WPA Guide Series

By Fern Nesson

Fern Nesson takes us on the road following the original WPA Guidebooks. Follow along as she re-enacts these journeys, discovering what’s old and what’s new.


Travels with the WPA State Guides: Union Grove Baptist Church, Union Grove, NC

The American Guide Series, produced by the Federal Writers’ Project, is one of the most well-known WPA projects. Written as a collection of travel guides, the series included suggested tour routes as well as essays on the history and culture of each U.S. state and territory. Major U.S. cities and several regions were also given their own separate guidebooks.

The state guides give a fascinating snapshot of American life in the 1930s. Written in a lively and approachable style, they detail and celebrate the rich diversity that our country displayed at that time. The writers’ enthusiasm is infectious and their guide is as much fun to read today as it must have been for travelers in the 1930s.

The state guides give a fascinating snapshot of American life in the 1930s. Written in a lively and approachable style, they detail and celebrate the rich diversity that our country displayed at that time. The writers’ enthusiasm is infectious and their guide is as much fun to read today as it must have been for travelers in the 1930s.

Several historians have written about the American Guide Series over the past 80 years, but no one, to my knowledge, has used them as current-day travel guides. That is just what I set out to do. I am an American historian, art photographer, and enthusiastic traveler. I have read each of these guides. I love them for their wonderful enthusiasm and their curiosity about every aspect of regional life—from food, to linguistics, to folklore, to statistics, to geography, to environment, to history—and especially for their liberal attitudes and respect for diversity. I will continue posting a series of articles based upon tours recommended in the guides. See my past travel series essays here.


The state guides use two different sizes of type: 12-point type for major sites, 8-point for byways and places of less importance. But it is often these 8-point type blurbs that prove the most interesting.

A perfect example is the 8-point type entry for Union Grove Baptist Church in North Carolina.

The Guide gives wonderfully detailed directions to the church:

“Left from Prospect Hill (100 pop.) on unpaved State 144 to Bushy Fork Crossroads 7 miles; Right 2 miles on an unpaved road to the junction with a dirt road at a white house; Right 1.5 miles on a dirt road to Union Grove Baptist Church.”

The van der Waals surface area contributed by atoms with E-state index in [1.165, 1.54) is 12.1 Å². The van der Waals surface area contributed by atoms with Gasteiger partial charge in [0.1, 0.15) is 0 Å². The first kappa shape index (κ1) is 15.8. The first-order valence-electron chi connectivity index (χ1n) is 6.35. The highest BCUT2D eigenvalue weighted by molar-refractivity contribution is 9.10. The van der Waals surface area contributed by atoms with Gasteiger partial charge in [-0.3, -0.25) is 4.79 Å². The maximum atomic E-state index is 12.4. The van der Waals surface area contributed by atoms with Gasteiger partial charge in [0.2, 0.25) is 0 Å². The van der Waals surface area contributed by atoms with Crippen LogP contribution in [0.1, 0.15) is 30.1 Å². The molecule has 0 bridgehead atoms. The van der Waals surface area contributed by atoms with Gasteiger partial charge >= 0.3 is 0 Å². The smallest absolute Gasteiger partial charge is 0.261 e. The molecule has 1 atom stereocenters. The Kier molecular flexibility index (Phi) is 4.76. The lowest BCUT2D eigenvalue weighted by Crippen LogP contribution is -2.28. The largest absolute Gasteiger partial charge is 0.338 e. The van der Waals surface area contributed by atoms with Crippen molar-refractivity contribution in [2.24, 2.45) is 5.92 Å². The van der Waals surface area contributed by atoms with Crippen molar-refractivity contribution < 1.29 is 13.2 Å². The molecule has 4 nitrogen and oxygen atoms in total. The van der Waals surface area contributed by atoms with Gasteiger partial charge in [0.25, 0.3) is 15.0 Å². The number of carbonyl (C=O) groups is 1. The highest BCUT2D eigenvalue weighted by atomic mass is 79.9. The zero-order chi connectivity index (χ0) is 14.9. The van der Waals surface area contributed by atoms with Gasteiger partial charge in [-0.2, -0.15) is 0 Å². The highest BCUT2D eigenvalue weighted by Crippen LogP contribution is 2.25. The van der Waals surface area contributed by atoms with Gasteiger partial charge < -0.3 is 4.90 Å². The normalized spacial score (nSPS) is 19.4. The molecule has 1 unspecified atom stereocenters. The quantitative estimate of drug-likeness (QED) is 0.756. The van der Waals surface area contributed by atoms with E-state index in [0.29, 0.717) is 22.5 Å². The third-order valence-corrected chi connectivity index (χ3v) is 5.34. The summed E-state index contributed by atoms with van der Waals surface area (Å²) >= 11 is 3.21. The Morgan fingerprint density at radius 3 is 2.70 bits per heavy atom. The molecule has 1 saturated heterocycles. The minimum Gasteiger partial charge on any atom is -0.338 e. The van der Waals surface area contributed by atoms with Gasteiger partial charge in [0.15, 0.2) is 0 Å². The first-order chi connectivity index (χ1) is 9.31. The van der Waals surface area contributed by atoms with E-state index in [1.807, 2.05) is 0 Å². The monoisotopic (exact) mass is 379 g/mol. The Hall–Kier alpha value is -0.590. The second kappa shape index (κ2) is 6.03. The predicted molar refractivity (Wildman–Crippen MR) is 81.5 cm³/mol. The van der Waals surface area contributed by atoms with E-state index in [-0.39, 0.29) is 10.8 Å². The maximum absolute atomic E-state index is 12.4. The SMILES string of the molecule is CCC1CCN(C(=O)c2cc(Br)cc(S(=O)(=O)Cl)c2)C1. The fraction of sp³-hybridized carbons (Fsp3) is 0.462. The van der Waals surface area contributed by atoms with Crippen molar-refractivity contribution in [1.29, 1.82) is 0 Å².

I followed the directions exactly, aided by my GPS and by the fact that these roads were now paved.   

The Guide’s 1939 description of the Church is exactly as I found it in 2020:

“The original wood-frame one room church, dating to 1893, built by Negroes, remains in its original location on the property.” (Although the congregation now worships in a newly-built brick church next door.)

Behind the church, the graveyard churchyard contains the grave markers of its four founding families. And, judging by the recent burials, the very same families worship in the church today. 

One of the most delightful aspects of the Guide’s entries is its story about the rooster:

“The leader of  a church-owned flock of chickens, a pet rooster named for the Apostle Paul, lies buried [in the graveyard] beneath a marker inscribed ‘PAUL, Killed Nov. 10, 1933, aged 10 years.'”

NC Guide p. 367



It was Paul who inspired me to seek out Union Grove. I combed the graveyard looking for his grave marker. No luck. Several markers could have been his, each inscription washed away by the rains of almost 100 years. I like to think it is this one:



In my search, I did meet two elderly Deacons of the Church, who were delighted that, so many years after the fact, someone from Massachusetts was interested in their church’s history. They confirmed that the Guide was accurate; Paul lay somewhere in the graveyard. As young boys, they had been raised on their fathers’ stories of Reverend Bradsher and his pet rooster. 

The reverend was “a really great old-time preacher” who also brought his pet, a black snake, to services on Sundays. Even had his sermons been less fiery, the snake ensured that parishioners paid close attention to his every word! 








New Deal Maps

Check out our latest map and guide to the work of the New Deal in Washington, D.C. It includes 500 New Deal sites in the District alone, highlighting 34 notable sites, and includes an inset map of the area around the National Mall which can be used for self-guided walking tours.

Take a look at our previous guides, equally comprehensive, covering key New Deal sites in San Francisco and New York City.